Dad’s ‘mental torture’
McGRATH DISAPPEARANCE – NEW CLUES
As Michael McGrath’s tortured family mark the 200th day of his disappearance, The Press can reveal a rifle belonging to a man being investigated is missing.
McGrath, 49, left his Christchurch home without his 1994 blue Subaru Legacy or his bike on May 21, not to be seen again. The cash builder’s wallet and money were found in the locked house in Halswell.
Police inquiries have centred on McGrath’s school friend David Benbow. The Press can reveal a rifle belonging to Benbow, who has a firearms licence, appears to be missing.
Police declined to comment on the new information.
Police spent about 10 days searching Benbow’s property in Candys Rd and The Press has previously revealed Benbow went to the Parkhouse Rd, Sockburn, transfer station soon after McGrath’s disappearance to dump a small amount of rubbish.
The Press has visited Benbow several times. He said previously he was the victim of a witch hunt by police and media.
McGrath’s father, Kevin, who spoke to media for the first time yesterday, said he had lost hope his son would be found alive.
‘‘It’s mental torture really,’’ he said. ‘‘The hurt today is still as raw as it was six months ago when Michael went missing. You cannot stop thinking about it, every day, no matter how much you try.’’
Simon McGrath went to his brother’s house on May 23 to look for him and was spooked.
‘‘You can imagine me walking through his house that night realising things did not look good.
‘‘Instinctively you know your brother, you know what he’s like and my gut instinct told me that night . . . something sinister had happened.’’
Simon struggled the first few days after the disappearance as he debated whether to be at work or at home.
‘‘It was a nightmare situation. I used to wake up every night. It was almost like TV reality playing in your own life. As time goes on it becomes easier. You sort of accept he’s not going to return but there’s still the fact he’s out there and there will be someone out there that knows something.
‘‘It’s always in the back of your mind whatever you do. Whatever you looked forward to in the past, you don’t look forward to as much.’’
The family described Michael as a quiet and private person, a perfectionist at his job and having a good group of friends.
Simon said they were brothers and best mates.
The family’s message to the public is: ‘‘Come forward. If there’s anyone out there with information, they really need to come forward and say something.’’
Inquiry head Detective Inspector Darryl Sweeney said he believed McGrath was dead but would not call the investigation a homicide inquiry.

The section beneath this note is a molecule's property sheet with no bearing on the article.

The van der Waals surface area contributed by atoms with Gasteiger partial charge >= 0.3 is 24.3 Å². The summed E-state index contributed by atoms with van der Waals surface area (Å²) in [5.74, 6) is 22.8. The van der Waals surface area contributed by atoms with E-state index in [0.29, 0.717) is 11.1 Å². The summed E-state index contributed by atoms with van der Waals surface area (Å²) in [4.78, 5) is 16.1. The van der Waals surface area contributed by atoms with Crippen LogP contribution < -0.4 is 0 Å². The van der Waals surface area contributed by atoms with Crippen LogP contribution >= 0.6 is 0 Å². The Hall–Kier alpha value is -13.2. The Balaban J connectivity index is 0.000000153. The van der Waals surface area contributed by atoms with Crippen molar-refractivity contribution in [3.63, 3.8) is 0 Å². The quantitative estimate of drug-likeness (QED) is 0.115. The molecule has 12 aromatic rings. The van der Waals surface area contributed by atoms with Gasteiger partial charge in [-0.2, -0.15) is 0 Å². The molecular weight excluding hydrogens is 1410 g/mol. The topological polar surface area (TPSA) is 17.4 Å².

‘‘It’s getting the investigative attention that is warranted for Michael being missing. It’s simply not a homicide because we haven’t found him yet.’’
Sweeney said the investigation initially centred on the 24 hours after McGrath was last seen alive and police had since gained a much greater understanding of what had occurred.
He said police had sightings of interest and significance for the investigation from May 21 through to May 22. The sightings included McGrath’s blue Subaru Legacy and a silver 1999 Toyota Camry.
Sweeney confirmed Benbow, who owns a vehicle of the same make and model, remained a person of interest in the case.
Police recently visited McGrath’s home again and reexamined the property, he said. Items of interest were found.
Police had also completed area inquiries at hundreds of homes around Halswell and wider Christchurch, and had reviewed CCTV from all major businesses in the area. Thousands of leaflets were distributed.
Sweeney said the forensic examinations, including 6000 police hours at Kate Valley Landfill, were ‘‘probably the most detailed we’ve undertaken in some time in Canterbury’’.
About 300 items were taken from the dump. Investigators were about two-thirds of the way through examining the items before a selection is sent to ESR for a closer look next year.
Sweeney said a ‘‘considerable number’’ of people had been interviewed and continued to provide information. Key interviews with people connected to the investigation would happen again.
Several weeks into the investigation police sought help from an international expert, Australian Federal Police Commander Mark Harrison.
Sweeney said Harrison had provided a ‘‘strong evidence-based’’ geographical profile to help located McGrath’s body.
When asked where he believed McGrath was Sweeney said police had information that was helpful to them, with searches in targeted areas to come. ‘‘We’re working through that information. I think the area is becoming clearer to us all the time, but clearly we haven’t found Michael yet.’’
Anyone with information can call 0800 346 364 (0800 FINDMICHAEL). Information can also be provided anonymously by calling Crimestoppers on 0800 555 111.
The hurt today is still as raw as it was six months ago. Kevin McGrath Missing man’s father
Kevin McGrath is anguished by the disappearance of his son Michael McGrath, who has been missing more than 200 days. Photo: IAIN McGREGOR/STUFF
Search teams comb properties around Halswell Inquiry head Darryl Sweeney concedes McGrath is likely to be dead
Detective Inspector Darryl Sweeney. Photo: DAVID WALKER/STUFF
Michael McGrath reported missing
Police recover more than
300 items in a
70-day dump search